Emergency Rescue Shoring Techniques
By John P. O’Connell

Available from:
FIRE ENGINEERING’s Books, Videos, DVD’s.

Item Number: 0-912212-59-4

Price: $69.00 + shipping

This book is soft cover measuring 7 inches by 10 inches, and has 512 pages. The author is the lead collapse instructor for the FDNY, a New York State certified instructor, adjunct instructor for the New York State Academy of Science, and a certified instructor for the FDNY Division of Training. He has been with the FDNY since 1979 and with Rescue 3 since 1987. He is an editorial advisory board member and contributing editor for Fire Engineering Magazine, an FDIC advisory board member, and has been involved with FEMA urban search and rescue since its inception. He is also a lead instructor for the USAR system. He is the president of Collapse Rescue Systems, Inc.

This book is a thorough text on the subject of shoring. Its seven chapters contain detailed, easy-to-read information.

Topics covered include:

  1. Introduction to Emergency Shoring Techniques. This chapter defines emergency rescue shoring, explains “concentrated” versus “distributed” with respect to loads on remaining building supports after collapses, the shoring system, startup considerations, and additional information with shoring size-up. Types of lumber, storage of it, and use of existing lumber along with common sizes use, nails, nail patterns and wedges complete the section.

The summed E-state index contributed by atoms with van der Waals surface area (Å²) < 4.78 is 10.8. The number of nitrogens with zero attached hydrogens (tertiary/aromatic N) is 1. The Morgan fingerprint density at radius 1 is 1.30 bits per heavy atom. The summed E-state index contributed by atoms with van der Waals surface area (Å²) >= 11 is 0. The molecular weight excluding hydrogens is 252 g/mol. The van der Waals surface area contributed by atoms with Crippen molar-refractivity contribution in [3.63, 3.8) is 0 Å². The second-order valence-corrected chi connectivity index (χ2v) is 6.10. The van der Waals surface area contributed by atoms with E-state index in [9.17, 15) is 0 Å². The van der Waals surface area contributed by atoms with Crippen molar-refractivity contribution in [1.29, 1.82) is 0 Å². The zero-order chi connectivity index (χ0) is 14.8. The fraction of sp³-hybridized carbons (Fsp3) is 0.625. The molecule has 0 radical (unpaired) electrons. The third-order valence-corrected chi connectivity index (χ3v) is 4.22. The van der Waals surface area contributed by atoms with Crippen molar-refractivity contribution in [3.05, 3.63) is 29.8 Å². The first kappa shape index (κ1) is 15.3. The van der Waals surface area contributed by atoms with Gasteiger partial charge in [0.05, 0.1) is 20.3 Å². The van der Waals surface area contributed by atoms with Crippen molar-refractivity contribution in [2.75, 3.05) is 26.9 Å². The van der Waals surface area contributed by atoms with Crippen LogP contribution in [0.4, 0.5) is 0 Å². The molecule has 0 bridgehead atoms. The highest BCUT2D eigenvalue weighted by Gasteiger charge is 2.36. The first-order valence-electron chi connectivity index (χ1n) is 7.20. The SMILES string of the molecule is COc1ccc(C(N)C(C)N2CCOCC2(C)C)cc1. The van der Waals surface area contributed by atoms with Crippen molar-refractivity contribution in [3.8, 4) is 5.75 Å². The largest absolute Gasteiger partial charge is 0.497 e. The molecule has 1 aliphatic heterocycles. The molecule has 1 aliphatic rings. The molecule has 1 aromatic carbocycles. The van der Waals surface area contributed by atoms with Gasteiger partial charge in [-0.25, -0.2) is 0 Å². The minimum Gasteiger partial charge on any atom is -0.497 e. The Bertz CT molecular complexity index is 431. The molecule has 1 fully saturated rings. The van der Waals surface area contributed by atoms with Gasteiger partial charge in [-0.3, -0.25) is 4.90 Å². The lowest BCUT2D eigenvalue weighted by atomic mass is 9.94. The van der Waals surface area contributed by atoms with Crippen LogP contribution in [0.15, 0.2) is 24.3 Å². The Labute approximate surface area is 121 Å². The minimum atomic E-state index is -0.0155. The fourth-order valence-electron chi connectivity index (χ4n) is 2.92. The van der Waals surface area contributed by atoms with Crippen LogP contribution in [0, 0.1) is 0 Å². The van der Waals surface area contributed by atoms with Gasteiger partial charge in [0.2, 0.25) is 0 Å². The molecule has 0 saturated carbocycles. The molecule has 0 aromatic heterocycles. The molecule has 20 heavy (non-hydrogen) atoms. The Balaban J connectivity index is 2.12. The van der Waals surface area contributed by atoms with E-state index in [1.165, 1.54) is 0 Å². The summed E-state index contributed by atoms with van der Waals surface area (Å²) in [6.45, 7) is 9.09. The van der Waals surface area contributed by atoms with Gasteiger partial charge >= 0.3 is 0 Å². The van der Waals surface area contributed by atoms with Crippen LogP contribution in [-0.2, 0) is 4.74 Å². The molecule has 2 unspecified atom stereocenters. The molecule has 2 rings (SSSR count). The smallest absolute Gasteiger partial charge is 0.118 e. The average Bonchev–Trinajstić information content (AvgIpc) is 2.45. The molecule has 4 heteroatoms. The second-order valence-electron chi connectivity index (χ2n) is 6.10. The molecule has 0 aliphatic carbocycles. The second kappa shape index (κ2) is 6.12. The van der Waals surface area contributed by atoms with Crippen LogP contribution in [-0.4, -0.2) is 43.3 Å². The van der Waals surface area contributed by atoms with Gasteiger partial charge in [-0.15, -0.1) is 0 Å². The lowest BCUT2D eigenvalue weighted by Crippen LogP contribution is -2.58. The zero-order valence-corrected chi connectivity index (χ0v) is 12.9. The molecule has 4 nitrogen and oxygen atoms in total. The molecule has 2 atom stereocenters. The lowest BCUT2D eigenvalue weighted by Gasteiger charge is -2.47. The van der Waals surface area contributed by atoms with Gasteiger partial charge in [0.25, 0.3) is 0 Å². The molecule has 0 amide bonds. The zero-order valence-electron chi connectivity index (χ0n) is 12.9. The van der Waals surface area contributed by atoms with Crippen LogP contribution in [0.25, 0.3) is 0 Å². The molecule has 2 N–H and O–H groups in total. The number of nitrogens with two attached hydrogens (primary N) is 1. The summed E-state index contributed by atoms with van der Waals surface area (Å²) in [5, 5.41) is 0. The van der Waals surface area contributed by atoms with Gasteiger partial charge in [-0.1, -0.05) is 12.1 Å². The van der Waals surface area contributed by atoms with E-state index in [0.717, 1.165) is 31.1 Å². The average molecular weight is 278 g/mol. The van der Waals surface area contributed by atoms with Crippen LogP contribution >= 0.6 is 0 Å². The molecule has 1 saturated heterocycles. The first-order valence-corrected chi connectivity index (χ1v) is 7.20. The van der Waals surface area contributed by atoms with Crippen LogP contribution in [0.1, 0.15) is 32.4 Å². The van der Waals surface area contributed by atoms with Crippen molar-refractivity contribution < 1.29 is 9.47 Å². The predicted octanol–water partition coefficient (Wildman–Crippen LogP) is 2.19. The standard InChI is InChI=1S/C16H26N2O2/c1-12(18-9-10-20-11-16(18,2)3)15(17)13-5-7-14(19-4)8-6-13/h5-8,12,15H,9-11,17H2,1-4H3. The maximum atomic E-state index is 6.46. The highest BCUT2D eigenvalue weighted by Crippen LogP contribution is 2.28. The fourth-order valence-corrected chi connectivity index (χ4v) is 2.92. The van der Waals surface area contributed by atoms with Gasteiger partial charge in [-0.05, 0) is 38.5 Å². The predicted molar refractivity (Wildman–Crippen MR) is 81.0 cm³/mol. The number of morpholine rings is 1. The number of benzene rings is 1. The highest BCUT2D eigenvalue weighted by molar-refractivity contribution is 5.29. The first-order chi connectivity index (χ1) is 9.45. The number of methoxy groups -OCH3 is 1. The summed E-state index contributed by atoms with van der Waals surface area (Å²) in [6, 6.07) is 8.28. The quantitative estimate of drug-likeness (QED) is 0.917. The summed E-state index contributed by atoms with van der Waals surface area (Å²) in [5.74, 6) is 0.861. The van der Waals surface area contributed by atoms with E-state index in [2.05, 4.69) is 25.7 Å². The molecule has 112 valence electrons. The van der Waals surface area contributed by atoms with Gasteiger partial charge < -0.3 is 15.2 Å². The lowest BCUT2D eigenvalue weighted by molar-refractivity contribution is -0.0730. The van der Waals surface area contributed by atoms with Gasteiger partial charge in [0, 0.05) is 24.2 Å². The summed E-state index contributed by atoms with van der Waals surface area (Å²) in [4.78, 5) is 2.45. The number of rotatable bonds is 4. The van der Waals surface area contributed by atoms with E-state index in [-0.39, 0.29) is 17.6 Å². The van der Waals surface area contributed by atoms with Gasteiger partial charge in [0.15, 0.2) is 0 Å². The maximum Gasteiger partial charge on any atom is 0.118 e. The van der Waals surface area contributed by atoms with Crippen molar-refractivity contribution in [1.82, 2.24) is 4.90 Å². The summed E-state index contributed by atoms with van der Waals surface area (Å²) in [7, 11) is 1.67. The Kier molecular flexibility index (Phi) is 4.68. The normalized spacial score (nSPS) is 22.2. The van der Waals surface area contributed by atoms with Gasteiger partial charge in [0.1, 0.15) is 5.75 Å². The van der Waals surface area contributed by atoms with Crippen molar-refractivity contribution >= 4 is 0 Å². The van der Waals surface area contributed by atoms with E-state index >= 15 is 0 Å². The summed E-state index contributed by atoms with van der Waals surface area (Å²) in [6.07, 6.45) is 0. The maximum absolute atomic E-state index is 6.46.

2. The Use and Training of Rescue Personnel in Shoring Operations. This section details four- and six-member shoring teams. Each system has and officer, measuring, shoring, layout, cutting, and tool and equipment firefighters which are divided into two squads. It also features recommended training covering 11 areas totaling 140 hours.
  3. Setting Up Shoring Operations. This section covers three classes of shores, nails, cutting table, marking lumber for cuts, multiple cuts in one pass, wedges, prefabricated headers and posts, diagonal braces and raker shore angles, and calculated load weights.
  4. Interior Rescue Shoring Procedures. This chapter covers size-up and eight types of shores.
  5. Exterior Rescue Shoring Procedures. After discussing size-up, this section covers load transfer, raker shores, bad angle cut, splicing rakers, raker bracing systems, and the flying shore.
  6. Shoring and Cribbing of Sloped Surfaces. This topic covers the sloped-floor shore, split-sole, sloped-floor shore, sloped-floor shore, cross bracing and angles, and box cribbing.
  7. Tools and Equipment Utilized in Rescue Shoring. Covers hand tools of many types, and tool assignments.
  8. Tools to Order for a Shoring Operation. This lists various hand tools, electrical tools and an inventory for an initial shoring tool box. The book has a glossary and an index.

The book’s illustrations work well to impart knowledge to the reader while illustrating what is being explained.

John M. Malecky is a 32-year veteran of the Bayonne (NJ) Fire Department and a battalion chief (retired) with Battalion 2. He joined the department in 1970 and was named a lieutenant in 1987, a captain in 1994, and a battalion chief in 2000. He is author of Apparatus Deliveries in Fire Engineering.